Magazine article Sunset

Gate Ways

Magazine article Sunset

Gate Ways

Article excerpt

Sunset readers open up about their garden gates

A good garden gate makes you want to sneak a peek at the landscape beyond. But a great garden gate goes further. It makes you want to meet the people responsible for its design. That was our conclusion after we asked readers to tell us about their one-of-a-kind garden gates, and the snapshots came pouring in. Regional character, handsome design, wit and whimsy-those things we'd expected. But we weren't prepared for the wonderful stories that came along with these gates. A few of them follow; perhaps they'll inspire you to look at gates in a fresh way as you choose one for your own garden.

CELEBRATING THE ONION *

Aptos, California . Cristie Thomas and Scott Lindberg, who design and fabricate arbors, gates, and other landscape ornaments under the name :L:M:N:O: Arts, describe their professional style as "eclectic and graceful." So what is the couple doing with this delightfully silly fence in their own backyard? Having a good laugh, says Thomas. "We were harvesting Walla Walla onions-we've been growing them for at least a decade-and I was suddenly struck by how beautiful they were," she says. "The wispy little roots, the sensuous bulbs, the floppy tops." So, on a whim, Thomas took several onions to the studio, made templates from them, and created this fanciful steel gate. The onion tops are made from flat bar, the roots are old welding rod bent to shape, and the gate frame is solid square rod. IM:N:O: Arts (831/728-3998 or www.lmnoarts.com)

ZEN AND THE ART OF TIME MANAGEMENT

Centennial, Colorado * "Garden projects keep me off the psychiatrist's couch," says dentist Kent Sellers. With the pressure of staying on schedule all day long, Sellers craves slower-paced, contemplative tasks on his days off. Designing and building Japanese-inspired gates for his tea garden, for instance. This gate, one of three in his garden, is made of Russian olive branches and twigs from trees cut down along Interstate 25 in Denver when sound-barrier walls went in. "I'd been looking for wood with lots of joints and curves to inspire me," he says. "When I pulled over and saw these, I knew they were perfect." Sellers doesn't re-create any particular Japanese style. Instead, he lets the wood dictate the design. Because each junction is screwed in by hand, the gates are labor-intensive. Not that Sellers minds. Sometimes, time is not an issue.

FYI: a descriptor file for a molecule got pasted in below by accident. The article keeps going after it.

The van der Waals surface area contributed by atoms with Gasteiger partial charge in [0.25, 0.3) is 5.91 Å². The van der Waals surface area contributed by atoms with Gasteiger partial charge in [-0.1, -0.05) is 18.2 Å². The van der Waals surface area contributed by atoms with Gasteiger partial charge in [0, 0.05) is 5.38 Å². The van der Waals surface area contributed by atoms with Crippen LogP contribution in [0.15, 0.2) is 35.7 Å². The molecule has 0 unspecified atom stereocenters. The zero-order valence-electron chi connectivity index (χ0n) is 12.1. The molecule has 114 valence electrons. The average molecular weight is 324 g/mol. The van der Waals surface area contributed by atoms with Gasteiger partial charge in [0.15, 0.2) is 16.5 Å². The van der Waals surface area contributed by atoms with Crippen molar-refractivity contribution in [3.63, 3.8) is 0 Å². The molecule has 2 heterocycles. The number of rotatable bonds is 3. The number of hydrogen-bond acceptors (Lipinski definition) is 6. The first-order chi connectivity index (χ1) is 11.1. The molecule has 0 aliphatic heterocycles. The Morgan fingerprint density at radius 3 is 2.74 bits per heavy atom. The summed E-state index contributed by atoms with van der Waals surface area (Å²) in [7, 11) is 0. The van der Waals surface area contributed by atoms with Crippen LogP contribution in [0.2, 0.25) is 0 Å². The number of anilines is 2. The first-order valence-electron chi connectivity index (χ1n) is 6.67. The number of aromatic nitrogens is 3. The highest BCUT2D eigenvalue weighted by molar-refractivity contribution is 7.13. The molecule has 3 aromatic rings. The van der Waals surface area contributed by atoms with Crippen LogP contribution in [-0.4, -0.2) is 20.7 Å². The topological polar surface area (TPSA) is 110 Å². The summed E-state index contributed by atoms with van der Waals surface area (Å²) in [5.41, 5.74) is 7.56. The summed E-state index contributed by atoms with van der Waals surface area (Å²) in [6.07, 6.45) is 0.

A TRIBUTE TO MURIEL

Ross, California The spirit of Muriel Waltz still haunts the land that Juliet and Ashford Wood live on. And that suits Juliet just fine. "Muriel has captured us completely," she says. From the 1940s through the '60s, Waltz was a famous fuchsia hybridizer who had a commercial nursery on the Woods' property. Juliet honors that garden. She's retained most of the plants, built a stone wall around the perimeter, and put in a gate-exactly in the spot Waltz had imagined, say Muriel's surviving friends. Muriel, we think, would have loved it. The gate is a tree of life design made from hand-forged steel and hand-tinted ceramic tiles, a trademark combination of Lake County gate designer-maker Brian Kennedy. The blooms, appropriately enough, are fuchsia buds. The Freedom of Craft by Brian Kennedy, Lake County, California (707/928-5124 or www thefreedomofcraft. com)

FRAMEWORK FOR A FAMILY

Olympia, Washington The gate Walter Penwarden made for his home in South Pasadena was a backdrop in family portraits for decades. …

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